This book seeks to cover both the tissue properties most commonly measured with MRI, and those that are currently seen as potentially valuable in a clinical setting. To make the book easier to tackle, we divided the book into five main sections, each of which describes a broad area of Quantitative MRI: Relaxometry, Perfusion, Diffusion, Fat/Iron Quantification, and “Other MRI-Accessible Properties.” We selected these areas because a large number of quantitative measurements fall into the first four broad categories, and many emerging technologies can be grouped together in the last section for ease of classification and understanding approach. Each section, with the exception of the last, has a similar structure. Each section starts with the biophysical and physiological relevance of the tissue properties examined in the section, which provide the motivation for measuring those properties. The next few chapters describe how these tissue properties are actually measured with MRI. Finally, the current state of clinical deployment of these quantitative MRI approaches is assessed, where examples in different patient populations are offered. In the last section, “Other MRI-Accessible Properties,” each chapter is structured like a condensed section, where the rationale, measurements, and clinical applications of the tissue property are described. We selected this structure to show the entire logical arc of tissue property measurement with MRI. After understanding the biological importance of a tissue property, we seek to measure it, and use these measurements to better assess disease.

You wanted this book to serve as a link between technical and clinical researchers in order to open up a dialogue between them. How would you advise each to use the book for when they start their dialogue?

We believe that novel Quantitative MRI techniques can only make their way to universal and robust clinical deployment through the symbiotic work of technical and clinical researchers, which is why we wrote a book for both these groups together. Appreciating complementary expertise and building mutual respect is key to such collaborations. We would advise those seeking to establish a translational collaboration to read the introductory chapters and then go through the remaining chapters of the topic of interest. However, we suggest not just reading from the perspective that the readers may themselves be comfortable with, but also those from the angle less familiar to them. In other words, we encourage technical researchers to read the applications chapters, and clinical researchers to gain an appreciation for technical challenges. While the content may not all be immediately clear, it will help provide an understanding of the current standard of work and the challenges faced by their counterparts. The information presented in the book may also serve as a starting point for discussion among collaborative teams: What are we trying to measure and why? Do we have a technology that we can use to make these measurements? What is our current practice clinically? Would any of these measurements change how we assess our patients? What barriers must we overcome to enable robust utilization?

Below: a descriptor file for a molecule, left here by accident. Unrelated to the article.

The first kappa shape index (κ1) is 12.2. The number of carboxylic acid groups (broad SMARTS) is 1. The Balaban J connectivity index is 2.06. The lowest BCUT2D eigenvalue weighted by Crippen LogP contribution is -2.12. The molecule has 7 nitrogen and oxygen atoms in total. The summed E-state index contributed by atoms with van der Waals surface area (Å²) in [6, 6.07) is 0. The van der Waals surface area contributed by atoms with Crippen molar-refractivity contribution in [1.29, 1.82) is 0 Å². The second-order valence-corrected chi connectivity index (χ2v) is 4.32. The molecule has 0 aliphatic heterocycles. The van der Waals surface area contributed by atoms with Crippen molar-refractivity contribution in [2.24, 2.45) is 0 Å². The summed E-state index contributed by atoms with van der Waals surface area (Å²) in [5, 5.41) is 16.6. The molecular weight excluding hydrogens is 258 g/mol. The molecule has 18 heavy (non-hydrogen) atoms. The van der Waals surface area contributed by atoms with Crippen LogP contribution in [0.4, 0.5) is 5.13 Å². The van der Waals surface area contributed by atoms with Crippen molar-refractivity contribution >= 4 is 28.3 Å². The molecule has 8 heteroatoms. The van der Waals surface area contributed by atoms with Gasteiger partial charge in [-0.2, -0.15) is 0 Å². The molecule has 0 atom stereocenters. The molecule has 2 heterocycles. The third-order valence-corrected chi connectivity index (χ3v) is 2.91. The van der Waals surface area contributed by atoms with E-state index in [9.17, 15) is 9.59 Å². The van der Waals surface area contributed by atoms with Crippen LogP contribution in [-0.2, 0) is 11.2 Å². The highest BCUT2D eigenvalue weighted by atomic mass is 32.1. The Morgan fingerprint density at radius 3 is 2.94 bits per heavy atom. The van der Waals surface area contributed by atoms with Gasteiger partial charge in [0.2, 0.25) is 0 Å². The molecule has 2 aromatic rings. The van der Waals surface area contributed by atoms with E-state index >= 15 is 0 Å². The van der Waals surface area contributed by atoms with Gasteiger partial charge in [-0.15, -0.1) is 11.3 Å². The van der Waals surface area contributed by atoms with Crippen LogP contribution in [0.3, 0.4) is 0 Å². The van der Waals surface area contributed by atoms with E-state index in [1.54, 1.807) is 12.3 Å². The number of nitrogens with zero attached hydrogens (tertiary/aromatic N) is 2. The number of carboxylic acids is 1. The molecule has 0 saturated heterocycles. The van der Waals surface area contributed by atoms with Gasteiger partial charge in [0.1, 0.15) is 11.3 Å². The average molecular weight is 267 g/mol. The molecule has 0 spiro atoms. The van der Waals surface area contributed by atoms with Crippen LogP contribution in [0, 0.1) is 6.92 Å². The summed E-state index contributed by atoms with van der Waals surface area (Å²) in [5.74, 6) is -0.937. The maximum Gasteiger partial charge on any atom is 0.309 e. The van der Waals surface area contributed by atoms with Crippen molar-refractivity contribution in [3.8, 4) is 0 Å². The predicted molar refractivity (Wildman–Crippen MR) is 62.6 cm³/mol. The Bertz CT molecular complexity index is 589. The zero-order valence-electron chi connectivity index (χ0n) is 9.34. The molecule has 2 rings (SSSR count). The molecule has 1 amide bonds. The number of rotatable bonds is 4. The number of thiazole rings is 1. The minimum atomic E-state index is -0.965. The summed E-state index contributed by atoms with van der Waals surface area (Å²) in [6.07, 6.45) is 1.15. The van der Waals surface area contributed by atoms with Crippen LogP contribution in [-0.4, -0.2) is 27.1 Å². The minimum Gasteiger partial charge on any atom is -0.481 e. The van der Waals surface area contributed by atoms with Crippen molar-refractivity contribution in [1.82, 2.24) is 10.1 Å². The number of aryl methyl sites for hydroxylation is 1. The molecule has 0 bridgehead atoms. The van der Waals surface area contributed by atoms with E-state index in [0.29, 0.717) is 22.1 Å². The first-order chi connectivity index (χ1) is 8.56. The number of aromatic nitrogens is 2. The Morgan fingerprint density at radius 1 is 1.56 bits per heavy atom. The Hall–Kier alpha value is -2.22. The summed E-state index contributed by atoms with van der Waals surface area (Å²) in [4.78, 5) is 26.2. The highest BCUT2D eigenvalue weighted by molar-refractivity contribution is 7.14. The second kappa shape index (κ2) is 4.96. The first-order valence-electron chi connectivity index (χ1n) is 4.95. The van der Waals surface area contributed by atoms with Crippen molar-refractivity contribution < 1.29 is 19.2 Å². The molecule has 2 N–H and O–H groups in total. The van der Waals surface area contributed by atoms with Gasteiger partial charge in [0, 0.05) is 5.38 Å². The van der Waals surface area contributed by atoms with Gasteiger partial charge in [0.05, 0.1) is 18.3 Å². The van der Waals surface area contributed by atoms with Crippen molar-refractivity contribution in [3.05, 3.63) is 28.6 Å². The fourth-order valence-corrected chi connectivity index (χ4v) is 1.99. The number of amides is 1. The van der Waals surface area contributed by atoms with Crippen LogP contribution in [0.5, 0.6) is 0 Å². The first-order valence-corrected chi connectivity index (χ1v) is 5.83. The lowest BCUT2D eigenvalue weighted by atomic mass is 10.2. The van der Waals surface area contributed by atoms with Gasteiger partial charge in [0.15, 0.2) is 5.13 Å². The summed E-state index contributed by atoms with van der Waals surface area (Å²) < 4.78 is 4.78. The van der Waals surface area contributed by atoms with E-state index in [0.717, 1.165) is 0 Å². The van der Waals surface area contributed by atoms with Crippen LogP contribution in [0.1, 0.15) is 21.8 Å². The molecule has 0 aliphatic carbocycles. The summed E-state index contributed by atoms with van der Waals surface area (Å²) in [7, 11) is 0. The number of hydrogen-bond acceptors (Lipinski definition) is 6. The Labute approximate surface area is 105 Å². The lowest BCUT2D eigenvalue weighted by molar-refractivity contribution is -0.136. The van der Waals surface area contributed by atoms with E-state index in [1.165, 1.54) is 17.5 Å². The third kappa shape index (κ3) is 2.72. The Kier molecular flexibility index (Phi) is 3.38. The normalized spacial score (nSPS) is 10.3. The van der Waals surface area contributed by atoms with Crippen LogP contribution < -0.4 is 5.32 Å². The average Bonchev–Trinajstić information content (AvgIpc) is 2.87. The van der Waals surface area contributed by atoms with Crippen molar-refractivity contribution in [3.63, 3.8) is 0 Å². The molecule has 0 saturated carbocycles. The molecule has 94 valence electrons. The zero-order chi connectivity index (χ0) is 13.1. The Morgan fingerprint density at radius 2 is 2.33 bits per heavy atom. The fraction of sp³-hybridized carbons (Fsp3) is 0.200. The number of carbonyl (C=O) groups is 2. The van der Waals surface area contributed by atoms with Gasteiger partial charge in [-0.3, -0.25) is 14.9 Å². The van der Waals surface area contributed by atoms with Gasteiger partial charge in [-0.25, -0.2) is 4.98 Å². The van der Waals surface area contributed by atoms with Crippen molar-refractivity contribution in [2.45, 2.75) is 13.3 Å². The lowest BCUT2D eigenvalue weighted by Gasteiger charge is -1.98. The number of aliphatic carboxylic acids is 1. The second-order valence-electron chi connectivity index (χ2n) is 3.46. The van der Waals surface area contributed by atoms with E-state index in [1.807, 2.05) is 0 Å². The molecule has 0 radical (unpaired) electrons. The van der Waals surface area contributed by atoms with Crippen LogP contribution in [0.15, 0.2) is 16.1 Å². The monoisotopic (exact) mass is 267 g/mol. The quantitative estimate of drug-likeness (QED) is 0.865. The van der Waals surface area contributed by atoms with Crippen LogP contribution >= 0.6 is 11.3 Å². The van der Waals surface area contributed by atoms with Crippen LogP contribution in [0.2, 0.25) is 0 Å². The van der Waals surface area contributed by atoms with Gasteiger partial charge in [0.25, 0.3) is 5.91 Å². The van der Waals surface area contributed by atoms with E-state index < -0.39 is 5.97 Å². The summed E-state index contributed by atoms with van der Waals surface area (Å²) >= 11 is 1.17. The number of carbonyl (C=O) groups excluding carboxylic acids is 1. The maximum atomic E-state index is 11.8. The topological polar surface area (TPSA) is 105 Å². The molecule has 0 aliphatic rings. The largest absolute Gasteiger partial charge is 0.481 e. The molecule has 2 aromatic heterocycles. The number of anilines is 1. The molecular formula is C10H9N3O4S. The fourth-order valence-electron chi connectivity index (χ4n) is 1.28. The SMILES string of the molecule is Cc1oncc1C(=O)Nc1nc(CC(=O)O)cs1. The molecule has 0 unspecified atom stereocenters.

Access complimentary introductory chapters 1 and 2:

You have brought together a team of editors and authors. What decided you to bring this team together?

The field of Quantitative MRI is very broad and rapidly changing. While we wanted to include as many topics as possible, we knew that it would not be feasible to write this book without input from researchers with hands-on experience in many different areas of MRI. The project has benefited greatly from a wonderful team of Section Editors, Drs. Fernando Calamante, Adrienne Campbell-Washburn, Mariya Doneva, Houchon Harry Hu, and Steven Sourbron, who brought additional expertise and put in a lot of effort in making this book come to life. They are established experts in the subfields of Quantitative MRI that are covered in their sections. They in turn brought on the authors for the individual chapters; these authors are each world-renowned researchers specializing in the topics they write about in their chapters. By working with this team of leaders currently publishing the most cutting-edge research, we have ensured that we could bring the most up-to-date and relevant information to readers of this book.









Ready to read this book?

Quantitative Magnetic Resonance Imaging, is the first volume in a new series entitled Advances in Magnetic Resonance Technology and Applications from series editors, In-Young Choi, Brian Hargreaves, Peter Jezzard and Greg Zaharchuk. The book is available now on ScienceDirect. Or purchase your own copy on the Elsevier Bookstore and save 30% + get free shipping with promo code STC30.